• A serve contacting the non-volley zone line is considered a fault 


  • A fault is any action that stops play because of a rule violation
  • A fault by the receiving team results in a point for the serving team
  • A fault by the serving team results in the server’s loss of serve or side out
  • A fault occurs when:
    • A serve does not land within the area of the receiving court or sideline or baseline
    • The ball hits the net on the serve and does not land in the serving zone
    • The ball is volleyed before a bounce has occurred on each side
    • The ball is hit out of bounds
    • A ball bounces twice before being struck by the receiver
    • A player, player’s clothing, or any part of a player’s paddle touches the net or the net post when the ball is in play
    • There is a violation of a service rule
    • A ball in play strikes a player or anything the player is wearing or carrying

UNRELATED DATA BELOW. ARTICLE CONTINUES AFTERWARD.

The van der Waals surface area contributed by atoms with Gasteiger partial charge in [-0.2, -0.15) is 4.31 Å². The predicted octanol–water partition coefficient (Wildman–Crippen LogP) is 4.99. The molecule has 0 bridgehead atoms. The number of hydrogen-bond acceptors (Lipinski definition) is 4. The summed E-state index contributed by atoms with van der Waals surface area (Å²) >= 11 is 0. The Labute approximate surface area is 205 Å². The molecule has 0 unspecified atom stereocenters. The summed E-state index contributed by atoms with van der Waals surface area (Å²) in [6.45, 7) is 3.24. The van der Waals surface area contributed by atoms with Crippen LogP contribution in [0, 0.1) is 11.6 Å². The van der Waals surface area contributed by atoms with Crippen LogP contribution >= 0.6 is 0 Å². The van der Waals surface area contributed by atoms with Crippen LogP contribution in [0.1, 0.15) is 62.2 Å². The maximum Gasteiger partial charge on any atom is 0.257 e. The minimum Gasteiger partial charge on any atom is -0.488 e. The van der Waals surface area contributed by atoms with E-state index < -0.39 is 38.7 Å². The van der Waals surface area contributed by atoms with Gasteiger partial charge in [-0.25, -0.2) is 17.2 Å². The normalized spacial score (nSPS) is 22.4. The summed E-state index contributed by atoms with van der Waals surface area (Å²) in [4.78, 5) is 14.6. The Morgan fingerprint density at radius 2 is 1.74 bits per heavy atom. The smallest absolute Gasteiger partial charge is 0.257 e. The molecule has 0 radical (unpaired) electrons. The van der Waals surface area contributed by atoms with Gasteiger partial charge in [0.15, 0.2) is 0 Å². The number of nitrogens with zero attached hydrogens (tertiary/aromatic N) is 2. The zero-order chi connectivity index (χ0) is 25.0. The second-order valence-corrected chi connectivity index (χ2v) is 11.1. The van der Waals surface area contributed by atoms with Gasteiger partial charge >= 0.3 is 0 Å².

• A ball in play strikes any permanent object before bouncing on the court


Pickleball Rules: The Kitchen

Even if you haven’t stepped on a pickleball court or picked up a pickleball paddle, you’ve probably heard of the kitchen. Well, we’re here to discuss pickleball kitchen rules because they are unique to pickleball.

The pickleball kitchen rules are easily the most infamous rules that pickleball has. There’s nothing greater than seeing someone step in the kitchen before the ball bounces and hearing an entire court yell, “KITCHEN!” In pickleball tournament play, the referee will yell out “FAULT!” instead.

Pickleball Kitchen / Non-Volley Zone

What is the pickleball kitchen? It’s the area that extends seven feet on both sides of the net. It’s vital to know that it’s the flat, physical space on the ground, not the air above it. (for court dimensions, please refer to this article)

Th kitchen isn’t the technical term used in the USAPA & IFP Official Rulebook. The actual word for the kitchen is the “Non-Volley Zone.”

The kitchen/Non-Volley Zone means you cannot step inside the kitchen AT ALL to volley. The ball must bounce first before you cross into the kitchen.

However, it is more involved than just that, so keep on reading.

The main rule of the kitchen is: you cannot be standing in or otherwise make contact with the kitchen zone or kitchen line while volleying a ball. This includes the initiation of a volley.